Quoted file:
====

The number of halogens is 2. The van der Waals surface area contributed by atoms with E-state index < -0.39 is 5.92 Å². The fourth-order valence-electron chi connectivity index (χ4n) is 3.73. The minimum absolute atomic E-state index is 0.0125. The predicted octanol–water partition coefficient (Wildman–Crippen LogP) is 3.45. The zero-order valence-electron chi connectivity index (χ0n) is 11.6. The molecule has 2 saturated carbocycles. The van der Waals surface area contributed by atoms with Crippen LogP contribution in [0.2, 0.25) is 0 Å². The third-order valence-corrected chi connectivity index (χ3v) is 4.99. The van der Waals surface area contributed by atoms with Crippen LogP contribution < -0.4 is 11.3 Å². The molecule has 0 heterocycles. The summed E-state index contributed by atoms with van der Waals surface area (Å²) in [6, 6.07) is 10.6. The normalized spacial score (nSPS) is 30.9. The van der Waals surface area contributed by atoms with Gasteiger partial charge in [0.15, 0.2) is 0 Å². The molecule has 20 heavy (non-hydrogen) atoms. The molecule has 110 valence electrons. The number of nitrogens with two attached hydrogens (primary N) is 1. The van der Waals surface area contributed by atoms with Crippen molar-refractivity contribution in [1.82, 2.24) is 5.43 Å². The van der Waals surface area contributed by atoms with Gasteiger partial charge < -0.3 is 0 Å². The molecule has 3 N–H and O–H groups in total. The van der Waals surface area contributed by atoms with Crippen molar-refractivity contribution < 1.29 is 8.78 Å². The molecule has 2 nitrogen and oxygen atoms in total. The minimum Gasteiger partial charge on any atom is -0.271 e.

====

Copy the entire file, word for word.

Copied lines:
The number of halogens is 2. The van der Waals surface area contributed by atoms with E-state index < -0.39 is 5.92 Å². The fourth-order valence-electron chi connectivity index (χ4n) is 3.73. The minimum absolute atomic E-state index is 0.0125. The predicted octanol–water partition coefficient (Wildman–Crippen LogP) is 3.45. The zero-order valence-electron chi connectivity index (χ0n) is 11.6. The molecule has 2 saturated carbocycles. The van der Waals surface area contributed by atoms with Crippen LogP contribution in [0.2, 0.25) is 0 Å². The third-order valence-corrected chi connectivity index (χ3v) is 4.99. The van der Waals surface area contributed by atoms with Crippen LogP contribution < -0.4 is 11.3 Å². The molecule has 0 heterocycles. The summed E-state index contributed by atoms with van der Waals surface area (Å²) in [6, 6.07) is 10.6. The normalized spacial score (nSPS) is 30.9. The van der Waals surface area contributed by atoms with Gasteiger partial charge in [0.15, 0.2) is 0 Å². The molecule has 20 heavy (non-hydrogen) atoms. The molecule has 110 valence electrons. The number of nitrogens with two attached hydrogens (primary N) is 1. The van der Waals surface area contributed by atoms with Crippen molar-refractivity contribution in [1.82, 2.24) is 5.43 Å². The van der Waals surface area contributed by atoms with Gasteiger partial charge < -0.3 is 0 Å². The molecule has 3 N–H and O–H groups in total. The van der Waals surface area contributed by atoms with Crippen molar-refractivity contribution < 1.29 is 8.78 Å². The molecule has 2 nitrogen and oxygen atoms in total. The minimum Gasteiger partial charge on any atom is -0.271 e.